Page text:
Risk of subsequent malignant neoplasms after an index potentially-human papillomavirus (HPV)-associated cancers

ConclusionsP-HPV-AC survivors experienced excess risk of SPMN. These findings have the potential to affect future surveillance practices and improve preventive healthcare for survivors of P-HPV-ACs.
Source: Cancer Epidemiology - Category: Cancer & Oncology Source Type: research

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By Jacqueline Howard, CNN (CNN) — The US Centers for Disease Control and Prevention’s Advisory Committee on Immunization Practices, known as ACIP, voted unanimously on Wednesday to recommend HPV vaccines for both boys and girls and men and women through age 26. Previously the CDC recommended that teen girls and young women who had not been adequately vaccinated receive the human papillomavirus vaccine through age 26, but the recommendation for teen boys and young men only went through age 21. The CDC’s recommendation that children start receiving two doses of the HPV vaccine around 11 or 12...
Source: WBZ-TV - Breaking News, Weather and Sports for Boston, Worcester and New Hampshire - Category: Consumer Health News Authors: Tags: Health News CNN HPV vaccine Source Type: news
There is a vaccine that can prevent persistent infection with the human papillomavirus (HPV), the etiological agent in many HPV-related cancers worldwide and within the United States. Globally, approximately 570,000 females and 60,000 males are diagnosed annually with a cancer that is related to the HPV.1 More than 90% of all cases of cervical and anal cancers are caused by persistent infection with the HPV, and it causes 75% of all cases of vaginal cancer, 70% of all cases of oropharyngeal and vulvar cancer, and 60% of penile cancer.
Source: The Journal for Nurse Practitioners - Category: Nursing Authors: Tags: Quality Care for Women ’s Health Source Type: research
Human papillomavirus (HPV) causes cervical cancer, anal cancer, vulvar cancer, vaginal cancer, penile cancer and oropharyngeal cancer. SCC in the genital region in particular is recognized to be caused by HPV infection, and intraepithelial lesions of the penis and vulva are termed penile intraepithelial neoplasia (PIN) and vulvar intraepithelial neoplasia (VIN), respectively. Although SCC of the nail apparatus is recognized as being associated with high-risk HPVs, it is not well-known in general medicine, and its analysis has been insufficient.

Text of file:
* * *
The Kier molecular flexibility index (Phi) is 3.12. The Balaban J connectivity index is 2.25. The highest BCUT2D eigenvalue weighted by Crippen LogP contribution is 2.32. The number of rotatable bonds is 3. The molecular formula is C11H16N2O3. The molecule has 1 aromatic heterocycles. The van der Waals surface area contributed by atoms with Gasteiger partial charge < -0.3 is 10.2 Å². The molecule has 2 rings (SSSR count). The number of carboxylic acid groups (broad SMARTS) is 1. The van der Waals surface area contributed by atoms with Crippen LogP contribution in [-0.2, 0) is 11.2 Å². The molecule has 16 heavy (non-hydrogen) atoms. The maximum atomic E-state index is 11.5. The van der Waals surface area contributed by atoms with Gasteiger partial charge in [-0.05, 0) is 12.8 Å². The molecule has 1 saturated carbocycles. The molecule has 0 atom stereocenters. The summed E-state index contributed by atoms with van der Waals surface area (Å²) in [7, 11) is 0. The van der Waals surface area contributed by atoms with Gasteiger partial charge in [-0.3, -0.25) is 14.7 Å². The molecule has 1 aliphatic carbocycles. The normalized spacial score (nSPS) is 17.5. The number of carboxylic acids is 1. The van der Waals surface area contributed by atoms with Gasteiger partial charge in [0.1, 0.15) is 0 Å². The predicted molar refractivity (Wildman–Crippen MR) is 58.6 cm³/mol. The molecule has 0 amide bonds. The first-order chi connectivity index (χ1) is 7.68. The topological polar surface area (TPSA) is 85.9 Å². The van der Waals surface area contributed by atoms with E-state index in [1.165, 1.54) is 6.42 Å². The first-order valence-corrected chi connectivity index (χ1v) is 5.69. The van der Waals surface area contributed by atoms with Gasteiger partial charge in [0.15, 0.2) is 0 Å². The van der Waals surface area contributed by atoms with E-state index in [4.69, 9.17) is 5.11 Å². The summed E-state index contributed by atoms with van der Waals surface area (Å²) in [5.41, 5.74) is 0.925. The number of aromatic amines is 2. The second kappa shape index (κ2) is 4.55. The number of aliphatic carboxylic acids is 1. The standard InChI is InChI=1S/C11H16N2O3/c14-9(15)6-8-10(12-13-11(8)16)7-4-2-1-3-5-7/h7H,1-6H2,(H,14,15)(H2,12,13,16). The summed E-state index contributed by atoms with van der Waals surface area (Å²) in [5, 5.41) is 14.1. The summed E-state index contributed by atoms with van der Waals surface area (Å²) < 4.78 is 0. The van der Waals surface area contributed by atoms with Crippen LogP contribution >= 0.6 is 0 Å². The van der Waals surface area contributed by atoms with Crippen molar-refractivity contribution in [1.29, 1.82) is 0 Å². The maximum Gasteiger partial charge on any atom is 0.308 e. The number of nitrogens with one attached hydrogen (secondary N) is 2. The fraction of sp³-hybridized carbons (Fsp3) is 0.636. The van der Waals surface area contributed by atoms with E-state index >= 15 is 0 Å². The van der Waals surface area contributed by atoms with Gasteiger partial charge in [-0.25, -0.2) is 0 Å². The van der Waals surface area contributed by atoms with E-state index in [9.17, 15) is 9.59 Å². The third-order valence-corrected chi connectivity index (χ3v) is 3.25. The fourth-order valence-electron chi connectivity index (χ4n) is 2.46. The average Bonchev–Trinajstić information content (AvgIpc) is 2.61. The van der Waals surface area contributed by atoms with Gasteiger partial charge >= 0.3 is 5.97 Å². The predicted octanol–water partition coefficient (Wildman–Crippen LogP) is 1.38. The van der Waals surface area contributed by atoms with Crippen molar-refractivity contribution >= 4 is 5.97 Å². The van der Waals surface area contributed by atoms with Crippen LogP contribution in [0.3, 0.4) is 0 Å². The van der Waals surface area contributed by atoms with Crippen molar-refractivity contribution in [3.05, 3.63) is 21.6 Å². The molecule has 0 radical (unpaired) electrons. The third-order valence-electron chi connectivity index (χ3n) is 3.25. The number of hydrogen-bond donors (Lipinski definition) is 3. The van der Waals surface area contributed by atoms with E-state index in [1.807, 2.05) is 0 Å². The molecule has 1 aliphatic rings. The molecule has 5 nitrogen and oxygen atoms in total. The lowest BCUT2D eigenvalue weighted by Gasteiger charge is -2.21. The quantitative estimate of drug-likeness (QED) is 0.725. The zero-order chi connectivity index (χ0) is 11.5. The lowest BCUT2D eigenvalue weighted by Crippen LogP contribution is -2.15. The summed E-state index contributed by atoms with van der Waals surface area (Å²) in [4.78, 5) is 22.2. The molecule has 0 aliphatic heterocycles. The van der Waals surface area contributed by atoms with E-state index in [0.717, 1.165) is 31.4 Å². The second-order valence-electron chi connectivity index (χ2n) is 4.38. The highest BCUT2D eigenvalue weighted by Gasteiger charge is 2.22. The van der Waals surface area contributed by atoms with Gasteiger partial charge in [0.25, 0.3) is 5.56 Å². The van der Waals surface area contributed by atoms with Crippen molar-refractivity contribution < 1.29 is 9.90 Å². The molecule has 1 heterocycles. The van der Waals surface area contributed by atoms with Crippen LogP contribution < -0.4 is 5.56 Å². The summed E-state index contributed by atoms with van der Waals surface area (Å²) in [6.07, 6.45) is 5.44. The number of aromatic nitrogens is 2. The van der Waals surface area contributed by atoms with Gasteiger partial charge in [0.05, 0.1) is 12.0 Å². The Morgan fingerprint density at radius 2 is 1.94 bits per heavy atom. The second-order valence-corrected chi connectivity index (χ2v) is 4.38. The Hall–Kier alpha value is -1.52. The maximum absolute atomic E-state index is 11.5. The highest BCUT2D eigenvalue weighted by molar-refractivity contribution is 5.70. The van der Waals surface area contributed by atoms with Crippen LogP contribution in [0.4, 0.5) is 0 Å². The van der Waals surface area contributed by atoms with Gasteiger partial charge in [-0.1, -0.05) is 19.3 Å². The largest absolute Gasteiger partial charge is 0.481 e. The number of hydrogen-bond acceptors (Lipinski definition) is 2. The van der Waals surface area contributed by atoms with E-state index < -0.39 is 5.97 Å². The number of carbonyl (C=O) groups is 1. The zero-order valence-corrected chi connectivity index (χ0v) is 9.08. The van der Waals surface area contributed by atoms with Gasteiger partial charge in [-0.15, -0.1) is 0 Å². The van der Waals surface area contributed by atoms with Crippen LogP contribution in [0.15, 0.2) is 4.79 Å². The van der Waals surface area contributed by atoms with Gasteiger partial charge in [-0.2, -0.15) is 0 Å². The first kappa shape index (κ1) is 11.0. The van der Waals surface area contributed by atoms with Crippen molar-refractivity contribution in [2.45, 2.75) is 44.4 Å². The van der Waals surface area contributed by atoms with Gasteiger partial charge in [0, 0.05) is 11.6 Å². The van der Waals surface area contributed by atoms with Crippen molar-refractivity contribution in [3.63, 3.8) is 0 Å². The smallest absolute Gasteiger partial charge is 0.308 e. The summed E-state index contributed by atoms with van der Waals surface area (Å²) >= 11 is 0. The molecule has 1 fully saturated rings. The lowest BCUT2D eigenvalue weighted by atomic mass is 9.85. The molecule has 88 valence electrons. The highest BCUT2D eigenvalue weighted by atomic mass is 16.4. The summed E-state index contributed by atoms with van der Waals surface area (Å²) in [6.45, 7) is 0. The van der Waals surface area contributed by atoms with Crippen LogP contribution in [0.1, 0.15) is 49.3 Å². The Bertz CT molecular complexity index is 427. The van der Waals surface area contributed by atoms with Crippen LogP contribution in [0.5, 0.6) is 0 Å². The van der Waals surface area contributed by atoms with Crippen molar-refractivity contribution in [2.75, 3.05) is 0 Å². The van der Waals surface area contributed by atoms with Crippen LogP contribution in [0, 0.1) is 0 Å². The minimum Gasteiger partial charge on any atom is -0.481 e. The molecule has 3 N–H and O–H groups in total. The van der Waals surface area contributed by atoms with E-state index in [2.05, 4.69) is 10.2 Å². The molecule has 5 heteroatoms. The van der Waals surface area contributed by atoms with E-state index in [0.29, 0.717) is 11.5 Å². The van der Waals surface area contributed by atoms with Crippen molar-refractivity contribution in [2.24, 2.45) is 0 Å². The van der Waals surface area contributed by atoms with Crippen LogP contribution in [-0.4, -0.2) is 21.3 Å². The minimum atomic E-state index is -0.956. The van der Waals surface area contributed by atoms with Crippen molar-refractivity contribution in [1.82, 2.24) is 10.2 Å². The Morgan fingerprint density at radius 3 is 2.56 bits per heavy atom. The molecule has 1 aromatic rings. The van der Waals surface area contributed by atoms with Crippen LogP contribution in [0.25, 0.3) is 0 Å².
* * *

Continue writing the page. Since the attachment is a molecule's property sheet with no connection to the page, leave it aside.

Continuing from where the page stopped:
Source: Journal of the American Academy of Dermatology - Category: Dermatology Authors: Source Type: research
Human papillomavirus (HPV) causes cervical cancer, anal cancer, vulvar cancer, vaginal cancer, penile cancer, and oropharyngeal cancer. Squamous cell carcinoma (SCC) in the genital region in particular is recognized to be caused by HPV infection, and intraepithelial lesions of the penis and vulva are termed penile intraepithelial neoplasia and vulvar intraepithelial neoplasia, respectively. Although SCC of the nail apparatus is recognized as being associated with high-risk HPVs, it is not well-known in general medicine, and its analysis has been insufficient.
Source: Journal of the American Academy of Dermatology - Category: Dermatology Authors: Tags: Review Source Type: research
ConclusionsHIV ‐infected Hispanics have an elevated risk for HPV‐related cancers. Similarly to the general population, HIV‐infected Hispanics have higher rates of cervical and penile cancer than NHWs and NHBs. HPV vaccination should be promoted among HIV‐infected individuals to reduce the burden of HPV‐r elated cancers.